The commission will meet on March 8 to start the process of selecting a new contractor to finish the project, including $15 million worth of work in downtown and East Lynn and potentially $25 million to $40 million of additional West Lynn work.
Commissioners James Cowdell, Walter Proodian and Jeffery Hayward referred to a "breach of contract" clause in the commission's contract with USFilter in voting to fire the firm.
"USFilter is done. I don't want USFilter in the city," Cowdell said.
The vote brought to a climax finger pointing and political maneuvering that began in December when the commission learned that the performance guarantee, also known as a letter of credit, had expired in 2001.
The letter of credit served as security for the performance of the company's obligations, setting aside money the commission could draw on if it was dissatisfied with the company's work.
In December, the commission voted to withhold payments to the company until the letter was restored. Cowdell and Mayor Edward J. Clancy Jr. met on Jan. 22 with top company executives to attempt to hammer out differences and restore the letter of credit.
Cowdell and USFilter Vice President Christopher Hodgkins Monday offered conflicting versions of the agreement reached at that meeting.
Hodgkins said the executives understood they could negotiate disputes over pipe laid without commission approval in East Lynn and the added West Lynn work before the letter was restored.
We wanted to sit at a table and negotiate, then reinstate the letter," he said.
But Cowdell said he and Clancy made it clear during the meeting that restoring the letter was "undisputable.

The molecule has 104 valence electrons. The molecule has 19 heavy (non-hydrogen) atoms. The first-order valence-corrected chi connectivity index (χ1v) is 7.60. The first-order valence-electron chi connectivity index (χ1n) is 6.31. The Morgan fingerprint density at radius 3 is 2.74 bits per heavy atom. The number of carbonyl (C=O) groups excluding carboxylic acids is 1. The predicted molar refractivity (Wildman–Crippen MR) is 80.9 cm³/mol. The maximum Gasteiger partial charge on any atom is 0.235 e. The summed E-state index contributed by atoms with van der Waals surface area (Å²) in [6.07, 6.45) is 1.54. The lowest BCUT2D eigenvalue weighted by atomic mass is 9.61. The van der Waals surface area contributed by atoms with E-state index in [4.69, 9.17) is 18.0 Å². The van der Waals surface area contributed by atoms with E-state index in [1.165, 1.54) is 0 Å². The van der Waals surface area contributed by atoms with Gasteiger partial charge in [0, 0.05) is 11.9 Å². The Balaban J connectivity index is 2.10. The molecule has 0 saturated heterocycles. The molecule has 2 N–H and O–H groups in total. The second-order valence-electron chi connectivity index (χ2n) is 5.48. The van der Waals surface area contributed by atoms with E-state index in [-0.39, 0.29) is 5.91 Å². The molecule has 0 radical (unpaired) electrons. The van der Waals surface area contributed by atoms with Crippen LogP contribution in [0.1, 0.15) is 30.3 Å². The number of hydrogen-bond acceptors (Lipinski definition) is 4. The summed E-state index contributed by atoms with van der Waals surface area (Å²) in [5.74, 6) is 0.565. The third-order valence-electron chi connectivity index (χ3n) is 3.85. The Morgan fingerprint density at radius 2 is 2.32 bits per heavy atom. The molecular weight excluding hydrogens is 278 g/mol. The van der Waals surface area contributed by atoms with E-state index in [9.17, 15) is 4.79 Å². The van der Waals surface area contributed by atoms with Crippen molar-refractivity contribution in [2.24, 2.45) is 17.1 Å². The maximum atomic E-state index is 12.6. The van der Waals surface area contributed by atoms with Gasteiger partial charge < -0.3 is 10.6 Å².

"As our insurance, it's a non-negotiable item," Cowdell said.
Hodgkins acknowledged Monday that USFilter was unwilling to restore the letter as long as Ward 6 Councilor David Ellis was serving as commission chairman.
"No one was willing to turn our wallet over to Mr. Ellis," he said.
Cowdell, working with Clancy, removed Executive Director Stephen Smith from his job on Feb. 9 and yanked Ellis off the commission the next evening.
After spending political capital to ease tensions at Water and Sewer, Clancy and Cowdell were clearly miffed Monday to learn that USFilter was still insisting the January 22 meeting called for negotiations on the letter of credit.
"They lied to me. I'm from West Lynn where your word is your bond. These people aren't from West Lynn," Cowdell said.
Hodgkins said USFilter is still willing to negotiate restoring the letter. Clancy said the letter must be in place before further talks are held with the company.
USFilter has been paid $33.3 million in the last two years to lay separate storm and sewer pipe networks in East Lynn. The commission owes the firm $3.5 million in payments. That outstanding balance rose by $959,000 Monday night when the commission also voted to withhold payments associated with the pipe work dispute and the letter of credit.
Clancy attended last night's meeting along with four of Cowdell's council colleagues including Ellis, who said the vote "vindicated" his criticisms of USFilter.